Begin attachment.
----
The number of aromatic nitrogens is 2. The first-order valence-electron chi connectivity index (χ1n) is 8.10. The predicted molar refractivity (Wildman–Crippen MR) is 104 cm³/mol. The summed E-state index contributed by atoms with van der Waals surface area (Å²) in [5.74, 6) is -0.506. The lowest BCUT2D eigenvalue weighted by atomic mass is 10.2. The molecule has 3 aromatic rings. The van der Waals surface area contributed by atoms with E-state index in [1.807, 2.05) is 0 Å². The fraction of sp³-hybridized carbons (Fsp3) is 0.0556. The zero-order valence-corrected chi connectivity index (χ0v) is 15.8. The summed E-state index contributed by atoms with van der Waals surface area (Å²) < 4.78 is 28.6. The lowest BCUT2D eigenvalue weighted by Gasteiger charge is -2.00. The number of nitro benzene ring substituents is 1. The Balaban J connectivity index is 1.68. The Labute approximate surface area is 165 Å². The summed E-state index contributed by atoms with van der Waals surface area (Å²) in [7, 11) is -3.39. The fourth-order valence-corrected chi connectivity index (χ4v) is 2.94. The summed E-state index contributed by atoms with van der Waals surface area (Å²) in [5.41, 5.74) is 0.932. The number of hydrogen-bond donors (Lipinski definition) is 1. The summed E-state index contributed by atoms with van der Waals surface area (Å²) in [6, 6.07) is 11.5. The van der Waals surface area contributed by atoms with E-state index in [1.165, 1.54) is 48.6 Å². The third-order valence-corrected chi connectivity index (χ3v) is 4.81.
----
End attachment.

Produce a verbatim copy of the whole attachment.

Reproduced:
The number of aromatic nitrogens is 2. The first-order valence-electron chi connectivity index (χ1n) is 8.10. The predicted molar refractivity (Wildman–Crippen MR) is 104 cm³/mol. The summed E-state index contributed by atoms with van der Waals surface area (Å²) in [5.74, 6) is -0.506. The lowest BCUT2D eigenvalue weighted by atomic mass is 10.2. The molecule has 3 aromatic rings. The van der Waals surface area contributed by atoms with E-state index in [1.807, 2.05) is 0 Å². The fraction of sp³-hybridized carbons (Fsp3) is 0.0556. The zero-order valence-corrected chi connectivity index (χ0v) is 15.8. The summed E-state index contributed by atoms with van der Waals surface area (Å²) < 4.78 is 28.6. The lowest BCUT2D eigenvalue weighted by Gasteiger charge is -2.00. The number of nitro benzene ring substituents is 1. The Balaban J connectivity index is 1.68. The Labute approximate surface area is 165 Å². The summed E-state index contributed by atoms with van der Waals surface area (Å²) in [7, 11) is -3.39. The fourth-order valence-corrected chi connectivity index (χ4v) is 2.94. The summed E-state index contributed by atoms with van der Waals surface area (Å²) in [5.41, 5.74) is 0.932. The number of hydrogen-bond donors (Lipinski definition) is 1. The summed E-state index contributed by atoms with van der Waals surface area (Å²) in [6, 6.07) is 11.5. The van der Waals surface area contributed by atoms with E-state index in [1.165, 1.54) is 48.6 Å². The third-order valence-corrected chi connectivity index (χ3v) is 4.81.